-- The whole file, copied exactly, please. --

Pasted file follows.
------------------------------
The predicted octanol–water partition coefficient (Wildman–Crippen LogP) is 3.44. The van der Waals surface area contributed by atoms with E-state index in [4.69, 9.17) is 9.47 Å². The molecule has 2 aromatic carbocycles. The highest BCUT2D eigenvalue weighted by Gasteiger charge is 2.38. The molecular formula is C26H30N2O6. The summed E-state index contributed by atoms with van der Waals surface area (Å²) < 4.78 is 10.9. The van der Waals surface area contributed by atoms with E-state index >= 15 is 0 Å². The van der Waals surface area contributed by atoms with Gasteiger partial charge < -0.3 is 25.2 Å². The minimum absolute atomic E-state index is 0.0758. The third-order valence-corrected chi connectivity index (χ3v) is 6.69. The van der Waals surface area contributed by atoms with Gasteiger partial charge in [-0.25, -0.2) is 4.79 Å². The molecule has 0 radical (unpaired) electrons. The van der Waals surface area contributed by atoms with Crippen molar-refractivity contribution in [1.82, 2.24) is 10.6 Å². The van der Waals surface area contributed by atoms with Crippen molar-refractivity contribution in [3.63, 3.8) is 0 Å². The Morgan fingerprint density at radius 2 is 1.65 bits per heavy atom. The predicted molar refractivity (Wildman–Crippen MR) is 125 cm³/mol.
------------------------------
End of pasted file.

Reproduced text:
The predicted octanol–water partition coefficient (Wildman–Crippen LogP) is 3.44. The van der Waals surface area contributed by atoms with E-state index in [4.69, 9.17) is 9.47 Å². The molecule has 2 aromatic carbocycles. The highest BCUT2D eigenvalue weighted by Gasteiger charge is 2.38. The molecular formula is C26H30N2O6. The summed E-state index contributed by atoms with van der Waals surface area (Å²) < 4.78 is 10.9. The van der Waals surface area contributed by atoms with E-state index >= 15 is 0 Å². The van der Waals surface area contributed by atoms with Gasteiger partial charge < -0.3 is 25.2 Å². The minimum absolute atomic E-state index is 0.0758. The third-order valence-corrected chi connectivity index (χ3v) is 6.69. The van der Waals surface area contributed by atoms with Gasteiger partial charge in [-0.25, -0.2) is 4.79 Å². The molecule has 0 radical (unpaired) electrons. The van der Waals surface area contributed by atoms with Crippen molar-refractivity contribution in [1.82, 2.24) is 10.6 Å². The van der Waals surface area contributed by atoms with Crippen molar-refractivity contribution in [3.63, 3.8) is 0 Å². The Morgan fingerprint density at radius 2 is 1.65 bits per heavy atom. The predicted molar refractivity (Wildman–Crippen MR) is 125 cm³/mol.